Sue Lopicich, aged in her 50s, was attacked on Tuesday afternoon at the property on Terrier Place, which also serves as Barko's Boarding Kennel.
Police said she was declared dead by paramedics a short time later.
The City of Gosnells said rangers were called to the property about 1:45pm to collect a dog that was preventing police from accessing the woman's body.
A council spokesman told the ABC that two dogs — a bull mastiff and a Staffordshire bull terrier — had been seized and impounded by rangers.
It is believed the bull mastiff caused Ms Lopicich's death, and the council said it would be euthanized.
"The police advised the Staffordshire pit bull terrier was not involved, and he will be returned to the family. The city extends its sincerest sympathies to Mrs Lopicich's family and friends."
Director of governance Grant Bradbrook said it had been distressing for council workers who attended the scene.
"We've provided counselling for the two rangers that attended," he said. "It wasn't a nice job to have to attend, so they've been supported."
He said the dogs were registered to the owner of the property and no previous complaints about them had been received.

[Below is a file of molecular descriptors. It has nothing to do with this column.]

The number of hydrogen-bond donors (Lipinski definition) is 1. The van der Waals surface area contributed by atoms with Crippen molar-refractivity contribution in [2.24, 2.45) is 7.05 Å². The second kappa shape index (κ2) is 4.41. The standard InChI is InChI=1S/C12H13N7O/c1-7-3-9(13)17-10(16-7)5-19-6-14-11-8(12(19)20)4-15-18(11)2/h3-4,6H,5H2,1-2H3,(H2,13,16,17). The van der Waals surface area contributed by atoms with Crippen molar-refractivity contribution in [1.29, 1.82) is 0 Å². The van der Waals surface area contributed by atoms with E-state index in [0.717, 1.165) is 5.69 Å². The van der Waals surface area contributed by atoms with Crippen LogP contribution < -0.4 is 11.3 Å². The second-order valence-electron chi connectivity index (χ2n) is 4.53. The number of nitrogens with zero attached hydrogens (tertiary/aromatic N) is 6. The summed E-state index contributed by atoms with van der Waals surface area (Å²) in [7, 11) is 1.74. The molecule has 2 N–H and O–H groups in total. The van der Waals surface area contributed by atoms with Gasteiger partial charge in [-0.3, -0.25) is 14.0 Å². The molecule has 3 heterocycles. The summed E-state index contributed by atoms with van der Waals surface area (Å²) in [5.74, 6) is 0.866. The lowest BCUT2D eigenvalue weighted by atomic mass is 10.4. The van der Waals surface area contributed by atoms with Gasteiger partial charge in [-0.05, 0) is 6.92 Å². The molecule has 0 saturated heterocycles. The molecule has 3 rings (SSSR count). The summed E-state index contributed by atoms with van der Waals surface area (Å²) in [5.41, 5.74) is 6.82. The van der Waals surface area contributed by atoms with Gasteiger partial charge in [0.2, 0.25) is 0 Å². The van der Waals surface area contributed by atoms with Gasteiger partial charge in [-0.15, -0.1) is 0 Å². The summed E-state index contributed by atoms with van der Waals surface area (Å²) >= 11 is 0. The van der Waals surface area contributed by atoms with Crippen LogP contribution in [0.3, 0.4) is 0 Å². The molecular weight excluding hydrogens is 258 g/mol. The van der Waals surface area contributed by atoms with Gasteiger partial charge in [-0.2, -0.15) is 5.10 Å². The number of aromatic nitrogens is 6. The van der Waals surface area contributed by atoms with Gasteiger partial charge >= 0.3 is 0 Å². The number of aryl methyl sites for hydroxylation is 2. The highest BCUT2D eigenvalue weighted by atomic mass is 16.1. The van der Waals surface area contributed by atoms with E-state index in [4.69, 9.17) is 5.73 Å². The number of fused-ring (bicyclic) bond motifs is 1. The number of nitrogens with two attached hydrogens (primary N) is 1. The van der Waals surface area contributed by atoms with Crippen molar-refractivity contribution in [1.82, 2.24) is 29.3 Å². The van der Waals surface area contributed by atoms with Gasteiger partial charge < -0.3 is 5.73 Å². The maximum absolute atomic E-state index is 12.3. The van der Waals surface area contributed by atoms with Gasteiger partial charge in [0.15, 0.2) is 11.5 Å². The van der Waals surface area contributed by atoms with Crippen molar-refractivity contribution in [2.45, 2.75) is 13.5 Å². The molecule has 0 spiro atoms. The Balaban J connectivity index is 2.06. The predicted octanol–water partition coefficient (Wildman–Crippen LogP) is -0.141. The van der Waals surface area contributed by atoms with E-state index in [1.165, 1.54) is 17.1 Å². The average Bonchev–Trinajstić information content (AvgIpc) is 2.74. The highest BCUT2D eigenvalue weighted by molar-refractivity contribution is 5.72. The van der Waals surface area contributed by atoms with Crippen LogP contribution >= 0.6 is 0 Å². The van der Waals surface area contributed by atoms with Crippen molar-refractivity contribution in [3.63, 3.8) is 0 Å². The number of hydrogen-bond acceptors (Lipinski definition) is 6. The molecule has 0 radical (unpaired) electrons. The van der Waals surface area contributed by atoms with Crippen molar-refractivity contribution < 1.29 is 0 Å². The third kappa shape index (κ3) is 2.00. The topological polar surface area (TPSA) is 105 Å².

'Body found by daughter'
Neighbor Greg Bal said he did not hear any signs of a struggle at the property.
He said Ms Lopicich's body was found by her daughter, who came to check on her mother after concerns were raised when she did not turn up for work at a local childcare centre.
Dog 'known to be aggressive'
A dog that mauled a woman to death at her home in Perth’s south-east was known by neighbors to be aggressive and was almost always locked away from visitors.
“If someone went in there, those dogs would have to be locked away,” he said. “Very few people could get near them.
“There have been a number of incidents there. If I’m honest, we had been waiting for something like that to happen.
“Some dogs just can’t be saved.”
Neighbor Kerrie Pearce said there had been a number of dog fights at the property and Ms Lopicich had been injured in the past trying to break them up.
"I never liked what she did down there, she used to just mingle them in together and you can't mingle them together, you've got to keep them separate," she said.
"She liked to have them as like a pack, but you can't have rescue dogs as a pack."
Another neighbor, who did not provide their name, said Ms Lopicich was passionate about dogs and dedicated her life to their care, especially rescue dogs.
Police have told the ABC her death was not being treated as suspicious and a report would be prepared for the coroner.
(ABC AU - August 2, 2017)